1. A method of forming a self-supporting concave reflectance screen using an air-tight form and a flexible substantially air impervious planar material having two opposed surfaces at least one of which has desired screen reflectance character-istics, said method comprising temporarily sealing the edges of the flexible material to the edges of the form with said one surface facing the form to provide a substantially airtight cavity between the form and the flexible material, introducing sufficient fluid between the form and the flexible material to support said flexible material in a shape which is concave toward the form, fixing the shape so supported by applying hardenable liquid resins on the other surface of the flexible material, hardening the resins in situ to preserve the surface characteristics of the flexible material, applying resin reinforcing materials to the hardened resins to render the flexible material rigid and self-supporting, and removing the selfsupporting material along sealed edges from the form.
2. The method of claim 1 wherein the step of temporarily sealing the edges of the flexible material to the edges of the form comprises clamping the edges of the flexible material to the edges of the form to provide a substantially air-tight seal.
3. The method of claim 1 wherein the resins are selected from the group consisting of epoxy and polyester type resins and the reinforcing materials comprise woven or matte glass fibers.
4. The method of claim 1 wherein said rigid shape approximates a segment from the surface of a sphere.
5. A method of forming a self-supporting concave reflectance screen using an air-tight form and a flexible substantially air impervious metal foil stretchable to less than about 2 percent elongation and having two opposed surfaces at least one of which has desired screen reflectance characteristics, said method comprising temporarily sealing the edges of the foil to the edges of the form with said one surface facing the form to provide a substantially air tight cavity between the form and the foil, introducing sufficient fluid between the form and the foil to stretch said foil to less than about 2 percent elongation in its center and into a shape which is concave toward the form and to support the foil in such shape, fixing the shape so supported by applying hardenable vnsnaliquid resins on the other surface of the foil, hardening the resins in situ to preserve the reflectance characteristics of the foil, applying resin reinforcing material to the hardened resins to render the foil rigid and self-supporting, and removing the self-supporting foil along sealed edges from the form. 5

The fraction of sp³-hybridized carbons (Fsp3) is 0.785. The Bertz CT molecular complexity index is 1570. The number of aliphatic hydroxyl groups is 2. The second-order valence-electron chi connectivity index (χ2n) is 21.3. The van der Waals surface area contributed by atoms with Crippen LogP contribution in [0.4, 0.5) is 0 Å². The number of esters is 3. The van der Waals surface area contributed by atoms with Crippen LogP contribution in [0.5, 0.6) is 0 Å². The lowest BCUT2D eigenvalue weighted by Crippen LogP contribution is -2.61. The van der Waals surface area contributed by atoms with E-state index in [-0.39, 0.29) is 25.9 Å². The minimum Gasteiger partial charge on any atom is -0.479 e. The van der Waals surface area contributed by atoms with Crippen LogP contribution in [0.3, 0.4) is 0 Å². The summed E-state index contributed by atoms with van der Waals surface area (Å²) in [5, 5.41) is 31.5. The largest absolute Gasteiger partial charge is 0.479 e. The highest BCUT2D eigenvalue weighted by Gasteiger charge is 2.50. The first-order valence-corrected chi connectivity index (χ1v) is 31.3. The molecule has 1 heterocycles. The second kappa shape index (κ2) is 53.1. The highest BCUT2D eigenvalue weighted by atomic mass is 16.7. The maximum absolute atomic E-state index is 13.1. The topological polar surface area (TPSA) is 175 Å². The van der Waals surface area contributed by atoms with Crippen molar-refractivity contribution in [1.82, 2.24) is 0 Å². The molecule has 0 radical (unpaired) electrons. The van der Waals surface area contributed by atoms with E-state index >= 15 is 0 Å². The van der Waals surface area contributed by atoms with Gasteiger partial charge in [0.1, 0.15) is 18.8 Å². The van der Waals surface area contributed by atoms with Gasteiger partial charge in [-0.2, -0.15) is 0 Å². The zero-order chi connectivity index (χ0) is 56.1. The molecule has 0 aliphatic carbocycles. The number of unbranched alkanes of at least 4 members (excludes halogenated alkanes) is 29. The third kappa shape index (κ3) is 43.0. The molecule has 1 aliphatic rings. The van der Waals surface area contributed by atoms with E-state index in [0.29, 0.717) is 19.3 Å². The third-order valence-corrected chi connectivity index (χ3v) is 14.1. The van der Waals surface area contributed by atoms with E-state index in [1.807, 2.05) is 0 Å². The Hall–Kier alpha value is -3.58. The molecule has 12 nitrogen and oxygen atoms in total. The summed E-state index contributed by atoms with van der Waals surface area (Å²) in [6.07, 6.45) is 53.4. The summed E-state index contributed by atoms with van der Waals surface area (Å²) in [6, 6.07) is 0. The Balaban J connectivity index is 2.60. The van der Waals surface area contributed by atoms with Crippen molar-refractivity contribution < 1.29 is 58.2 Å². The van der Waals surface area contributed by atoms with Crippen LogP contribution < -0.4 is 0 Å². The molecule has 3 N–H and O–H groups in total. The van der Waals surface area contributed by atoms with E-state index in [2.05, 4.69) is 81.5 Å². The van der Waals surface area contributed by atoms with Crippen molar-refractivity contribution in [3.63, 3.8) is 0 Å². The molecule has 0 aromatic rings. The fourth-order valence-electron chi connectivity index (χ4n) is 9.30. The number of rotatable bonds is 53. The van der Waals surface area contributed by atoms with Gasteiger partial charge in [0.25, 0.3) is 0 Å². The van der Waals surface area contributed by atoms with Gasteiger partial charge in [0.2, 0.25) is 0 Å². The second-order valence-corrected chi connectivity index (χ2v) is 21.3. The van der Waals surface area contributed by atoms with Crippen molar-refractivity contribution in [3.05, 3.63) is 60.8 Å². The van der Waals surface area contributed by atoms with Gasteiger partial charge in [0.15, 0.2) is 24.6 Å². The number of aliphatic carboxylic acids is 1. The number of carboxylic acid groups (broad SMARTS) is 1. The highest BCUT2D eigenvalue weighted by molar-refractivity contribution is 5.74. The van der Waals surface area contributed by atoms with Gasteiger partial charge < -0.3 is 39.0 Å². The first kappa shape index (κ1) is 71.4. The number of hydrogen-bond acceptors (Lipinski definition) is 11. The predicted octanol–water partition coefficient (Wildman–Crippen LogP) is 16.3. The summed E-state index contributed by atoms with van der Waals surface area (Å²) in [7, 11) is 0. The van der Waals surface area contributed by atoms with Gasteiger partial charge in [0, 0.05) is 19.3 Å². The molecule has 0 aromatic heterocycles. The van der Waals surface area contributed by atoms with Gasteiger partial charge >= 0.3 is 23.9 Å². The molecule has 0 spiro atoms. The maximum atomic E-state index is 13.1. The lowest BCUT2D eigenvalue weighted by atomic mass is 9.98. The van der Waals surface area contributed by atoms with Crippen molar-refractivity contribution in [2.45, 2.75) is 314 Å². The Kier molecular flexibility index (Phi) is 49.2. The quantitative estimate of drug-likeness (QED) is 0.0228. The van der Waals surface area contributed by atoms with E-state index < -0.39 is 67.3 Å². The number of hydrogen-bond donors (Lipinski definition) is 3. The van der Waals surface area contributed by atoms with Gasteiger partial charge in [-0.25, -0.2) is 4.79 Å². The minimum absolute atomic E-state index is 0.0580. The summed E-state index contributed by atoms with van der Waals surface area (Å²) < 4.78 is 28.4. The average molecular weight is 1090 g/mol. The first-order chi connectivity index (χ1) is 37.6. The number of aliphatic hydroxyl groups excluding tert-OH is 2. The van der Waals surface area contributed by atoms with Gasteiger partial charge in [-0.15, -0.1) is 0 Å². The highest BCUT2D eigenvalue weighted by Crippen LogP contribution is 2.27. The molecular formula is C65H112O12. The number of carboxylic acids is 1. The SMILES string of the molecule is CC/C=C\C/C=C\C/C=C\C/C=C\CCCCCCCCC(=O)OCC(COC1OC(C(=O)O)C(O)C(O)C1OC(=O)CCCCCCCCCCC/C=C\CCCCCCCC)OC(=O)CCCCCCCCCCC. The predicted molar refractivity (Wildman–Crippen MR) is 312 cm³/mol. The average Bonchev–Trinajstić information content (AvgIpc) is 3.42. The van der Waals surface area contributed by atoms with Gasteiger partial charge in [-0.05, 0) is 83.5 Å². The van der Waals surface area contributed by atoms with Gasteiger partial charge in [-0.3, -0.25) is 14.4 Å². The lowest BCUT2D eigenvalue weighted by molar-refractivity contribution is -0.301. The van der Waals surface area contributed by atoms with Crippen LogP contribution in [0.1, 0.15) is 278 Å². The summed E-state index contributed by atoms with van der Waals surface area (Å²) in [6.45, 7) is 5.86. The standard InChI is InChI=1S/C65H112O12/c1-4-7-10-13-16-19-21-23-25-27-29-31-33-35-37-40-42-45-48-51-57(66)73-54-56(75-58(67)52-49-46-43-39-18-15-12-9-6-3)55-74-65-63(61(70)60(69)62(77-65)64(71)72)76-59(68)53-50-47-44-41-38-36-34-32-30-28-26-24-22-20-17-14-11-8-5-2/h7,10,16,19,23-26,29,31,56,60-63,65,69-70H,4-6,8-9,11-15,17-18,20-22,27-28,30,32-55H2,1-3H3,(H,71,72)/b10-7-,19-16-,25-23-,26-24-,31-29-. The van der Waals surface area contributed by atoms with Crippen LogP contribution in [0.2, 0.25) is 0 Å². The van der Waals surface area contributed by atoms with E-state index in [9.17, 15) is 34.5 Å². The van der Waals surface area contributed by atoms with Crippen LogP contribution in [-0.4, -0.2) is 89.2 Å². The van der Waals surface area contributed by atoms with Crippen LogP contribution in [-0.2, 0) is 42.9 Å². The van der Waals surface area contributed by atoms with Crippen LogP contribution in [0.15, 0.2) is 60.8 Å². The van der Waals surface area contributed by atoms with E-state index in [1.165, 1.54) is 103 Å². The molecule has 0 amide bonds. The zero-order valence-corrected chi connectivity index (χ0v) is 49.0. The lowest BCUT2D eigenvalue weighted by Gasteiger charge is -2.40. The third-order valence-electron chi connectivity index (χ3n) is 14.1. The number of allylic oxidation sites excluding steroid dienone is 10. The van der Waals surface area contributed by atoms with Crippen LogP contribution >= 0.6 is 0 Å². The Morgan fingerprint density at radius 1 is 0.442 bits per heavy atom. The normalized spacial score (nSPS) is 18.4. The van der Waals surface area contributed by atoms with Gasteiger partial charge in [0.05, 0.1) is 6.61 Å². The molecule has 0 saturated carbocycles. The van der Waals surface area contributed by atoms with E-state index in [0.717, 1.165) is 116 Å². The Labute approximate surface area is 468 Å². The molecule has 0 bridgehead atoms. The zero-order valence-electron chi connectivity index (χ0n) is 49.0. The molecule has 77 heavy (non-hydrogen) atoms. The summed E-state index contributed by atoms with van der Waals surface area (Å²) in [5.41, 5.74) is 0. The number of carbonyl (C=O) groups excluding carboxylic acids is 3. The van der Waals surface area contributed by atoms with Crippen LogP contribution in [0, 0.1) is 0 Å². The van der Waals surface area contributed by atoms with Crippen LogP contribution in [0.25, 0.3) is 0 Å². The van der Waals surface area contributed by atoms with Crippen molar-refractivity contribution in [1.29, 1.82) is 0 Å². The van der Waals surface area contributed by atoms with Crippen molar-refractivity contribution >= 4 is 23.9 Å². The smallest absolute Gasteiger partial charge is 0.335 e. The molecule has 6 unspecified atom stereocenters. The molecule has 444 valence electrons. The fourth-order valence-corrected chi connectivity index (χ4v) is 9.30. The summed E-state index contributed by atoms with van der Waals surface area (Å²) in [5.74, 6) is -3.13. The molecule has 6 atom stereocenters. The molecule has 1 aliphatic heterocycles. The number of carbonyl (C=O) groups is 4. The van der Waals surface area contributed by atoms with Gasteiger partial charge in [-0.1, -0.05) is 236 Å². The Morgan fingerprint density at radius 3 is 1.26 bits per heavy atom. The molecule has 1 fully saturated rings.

|Cited Patent||Filing date||Publication date||Applicant||Title|
|US3161553 *||Dec 14, 1959||Dec 15, 1964||Space Structures Inc||Method of making a reinforced semi-rigid structure|
|US3170828 *||Nov 13, 1961||Feb 23, 1965||Robert L Irvine||Method of making a storage vessel with a distended hemispherical roof|
|US3408132 *||Nov 21, 1966||Oct 29, 1968||Eastman Kodak Co||Projection screen|
|US3442996 *||Jul 15, 1966||May 6, 1969||Goodyear Aerospace Corp||Method for forming thread connected dual wall inflatable fabric into compound curvatures|
|US3481087 *||Feb 5, 1968||Dec 2, 1969||Stafford Robert M||Weatherproofing system and envelope panel therefor|
|Citing Patent||Filing date||Publication date||Applicant||Title|
|US3711934 *||Sep 17, 1970||Jan 23, 1973||Monsanto Co||Method of preparing metal foil/graphite fiber/epoxy resin laminates|
|US4268332 *||Nov 26, 1979||May 19, 1981||Sun Trac Industries, Inc.||Method of making precision parabolic reflector apparatus|
|US4574457 *||Jul 25, 1984||Mar 11, 1986||Gabriel Electronics Incorporated||Method for forming a precision surface of large area|
|US5069540 *||Oct 18, 1990||Dec 3, 1991||Gonder Warren W||Parabolic solar collector body and method|
|US5525272 *||Oct 3, 1994||Jun 11, 1996||Hughes Traninig Inc.||Method of backscreen fabrication using pre-coated material|
|EP0487249A2 *||Nov 12, 1991||May 27, 1992||CAE Electronics Ltd.||Method for forming curved projection screen and curved projection screen formed by the method|
|WO1994017445A1 *||Jan 28, 1994||Aug 4, 1994||Hughes Training, Inc.||A method of backscreen fabrication using pre-coated material|
|U.S. Classification||156/156, 264/510, 264/544, 156/285, 156/163, 156/145|
|International Classification||G03B21/60, G03B21/56|
|Cooperative Classification||G03B21/60, G03B21/56|
|European Classification||G03B21/60, G03B21/56|